The undeniable highlights of the film are interactions McMurphy has with his fellow patients including Cheswick, Martini and of course Chief, the silent giant. From these characters it is clear that the intentions of McMurphy become somewhat unclear, is he around just to mess with their heads or is he trying to help them? But the interactions and confrontations that happen between McMurphy and Nurse Ratchet are uniquely cold, still and disturbing. The purpose unclear, but the entertainment in full swing.
    The flawed moments lie in the arc of the story. The comedy, while enjoyable, also overlaps with the very serious nature of the film, which can sometimes create a blurred line as to what we should and shouldn't be amused about, but perhaps this was the intention, for reaction and criticism purposes.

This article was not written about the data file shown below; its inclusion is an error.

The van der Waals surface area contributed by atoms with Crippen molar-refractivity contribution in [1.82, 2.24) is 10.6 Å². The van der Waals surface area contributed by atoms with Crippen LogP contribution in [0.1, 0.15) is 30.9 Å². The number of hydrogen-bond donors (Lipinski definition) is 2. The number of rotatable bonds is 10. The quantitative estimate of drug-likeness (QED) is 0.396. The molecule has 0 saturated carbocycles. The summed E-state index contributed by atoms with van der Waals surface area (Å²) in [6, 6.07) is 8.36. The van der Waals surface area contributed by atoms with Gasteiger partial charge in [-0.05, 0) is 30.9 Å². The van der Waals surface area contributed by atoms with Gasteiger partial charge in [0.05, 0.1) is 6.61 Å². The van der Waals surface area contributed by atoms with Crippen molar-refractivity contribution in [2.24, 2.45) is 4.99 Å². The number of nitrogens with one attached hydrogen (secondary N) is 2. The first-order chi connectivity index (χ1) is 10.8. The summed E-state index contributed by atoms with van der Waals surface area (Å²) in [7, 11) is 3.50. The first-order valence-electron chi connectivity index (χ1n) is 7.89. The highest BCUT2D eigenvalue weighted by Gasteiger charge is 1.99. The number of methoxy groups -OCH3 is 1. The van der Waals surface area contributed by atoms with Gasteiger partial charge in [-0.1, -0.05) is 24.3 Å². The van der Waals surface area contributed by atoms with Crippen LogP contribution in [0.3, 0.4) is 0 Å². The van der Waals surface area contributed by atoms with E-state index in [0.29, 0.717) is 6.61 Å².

The performances alone are enough to grant this masterful status, but the blend of sombre techniques and a varied score of heartwarming and heartbreaking demeanour has made it unique in every possible way, from the setting to the situations.
    One of the most quotable and memorable films you will watch, with its superb characters who go above and beyond in their roles to encapsulate their characters, it truly is a great sense of wonder.
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  8. Jul 13, 2013
    8
    Oscar’s two-times BEST DIRECTOR winners is an elite coterie (newly recruited is Ang Lee earlier this year), Czech-born Milo Forman is another foreigner has accomplished the one-two punch with this film and AMADEUS (1984, 9/10). What’s more impressive, it achieved another grand slam in all 5 major Oscar categories.

    Basically the film is confined inside a mental institution, among a breed
    Oscar’s two-times BEST DIRECTOR winners is an elite coterie (newly recruited is Ang Lee earlier this year), Czech-born Milo Forman is another foreigner has accomplished the one-two punch with this film and AMADEUS (1984, 9/10). What’s more impressive, it achieved another grand slam in all 5 major Oscar categories.